email a friend iconprinter friendly iconEd Viesturs
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"The mental challenge for climbing is that you have to, in many cases, will yourself to keep moving, to take that next step, and somehow enjoy that it's very difficult," Viesturs says. "If you will yourself and focus…and get to the summit, then the feeling is amazing."

He first tested his own will as a teen with some basic rock climbing and soon after left his hometown of Rockland, Illinois, in 1977 to attend college at the University of Washington in Seattle. There began an obsession with a peak that dominated the view from his dorm window—Mount Rainier. Recalling himself as "maniacal," he'd hitchhike out to the mountain almost every weekend to climb. Finally at 23, he got his big break when he secured a job as a guide on it. Since then he's guided more than 180 groups up Mount Rainier.

Viesturs describes himself as a goal-oriented person who is attracted to projects that require tremendous time and effort to achieve, which explains something he calls Endeavor 8000—an effort to climb all of the world's 8000-meter mountains. These mountains, all in the Himalayan region, range in height from 26,286 to 29,035 feet (8,012 to 8,850 meters). By 1994 he had already climbed four of the 14 tallest peaks—Everest, K2, Kanchenjunga, and Shishapangma—and at that point decided to go for them all.

Nine years have passed and he's climbed them all except for two: Nanga Parbat and Annapurna. In the past three years he's attempted both, but each time conditions proved too dangerous for an ascent. So Viesturs plans to try again in May 2003 when he'll head to Pakistan's Nanga Parbat with his French climbing partner Jean Christophe Lafaille and a group of Kazakh climbers. Annapurna, the mountain responsible for his climbing fixation, is scheduled for 2004.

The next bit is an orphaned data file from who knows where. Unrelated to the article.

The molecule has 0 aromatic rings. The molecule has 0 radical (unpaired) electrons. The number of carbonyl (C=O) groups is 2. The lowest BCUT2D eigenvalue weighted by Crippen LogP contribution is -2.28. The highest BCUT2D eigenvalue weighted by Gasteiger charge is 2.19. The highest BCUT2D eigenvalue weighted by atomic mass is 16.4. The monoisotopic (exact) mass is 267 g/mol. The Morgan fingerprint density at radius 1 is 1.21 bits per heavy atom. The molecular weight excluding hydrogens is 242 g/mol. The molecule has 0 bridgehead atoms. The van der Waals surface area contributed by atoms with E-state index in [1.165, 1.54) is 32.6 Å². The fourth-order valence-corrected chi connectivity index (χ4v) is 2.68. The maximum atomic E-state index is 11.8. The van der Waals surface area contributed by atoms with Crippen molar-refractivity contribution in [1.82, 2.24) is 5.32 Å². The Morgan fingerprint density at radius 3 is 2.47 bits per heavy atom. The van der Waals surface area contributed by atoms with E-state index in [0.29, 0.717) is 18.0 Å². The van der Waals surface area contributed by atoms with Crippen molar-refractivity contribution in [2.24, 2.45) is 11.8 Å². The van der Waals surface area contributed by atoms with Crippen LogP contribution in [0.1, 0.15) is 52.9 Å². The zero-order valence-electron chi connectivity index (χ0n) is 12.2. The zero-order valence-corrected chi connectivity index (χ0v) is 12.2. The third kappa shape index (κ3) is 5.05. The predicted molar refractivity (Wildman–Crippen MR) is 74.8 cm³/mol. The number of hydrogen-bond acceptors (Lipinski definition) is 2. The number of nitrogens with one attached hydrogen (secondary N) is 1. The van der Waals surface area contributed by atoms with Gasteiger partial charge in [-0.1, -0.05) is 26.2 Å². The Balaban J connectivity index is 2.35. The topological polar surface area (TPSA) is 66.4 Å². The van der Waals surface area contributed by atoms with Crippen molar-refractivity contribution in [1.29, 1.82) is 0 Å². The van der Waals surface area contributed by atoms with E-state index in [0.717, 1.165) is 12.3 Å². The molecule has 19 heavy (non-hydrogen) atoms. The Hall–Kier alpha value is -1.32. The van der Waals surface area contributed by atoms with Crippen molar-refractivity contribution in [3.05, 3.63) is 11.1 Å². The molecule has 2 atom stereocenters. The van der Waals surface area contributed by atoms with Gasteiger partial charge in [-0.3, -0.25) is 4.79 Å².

"I would love to do the remaining two; that is my goal. But I'm not going to die trying, and I'm willing to walk away if I have to," Viesturs says.

"Safety" First

Safety is one of his mantras. Twice Viesturs has turned around less than 300 feet (90 meters) from Everest's summit because of unsafe climbing conditions. As more professional climbers are pushing the extreme by taking increasingly dangerous routes to the top, Viesturs remains an advocate of conservative climbing.

He's also set some basic rules for himself like carefully assessing snow and weather conditions and turning around if he's not near the summit on Everest, or any mountain, by 2 p.m. Around that time a climber should be making his descent before weather turns or darkness falls. It's possible that following this simple rule could have changed the tragic fate of eight climbers who died when a brutal storm passed over Everest on May 10, 1996. At the time, Viesturs was at Camp II on Everest, working as a deputy leader of an IMAX filming expedition. Two of his close friends, Scott Fischer and Robb Hall, were among the casualties.

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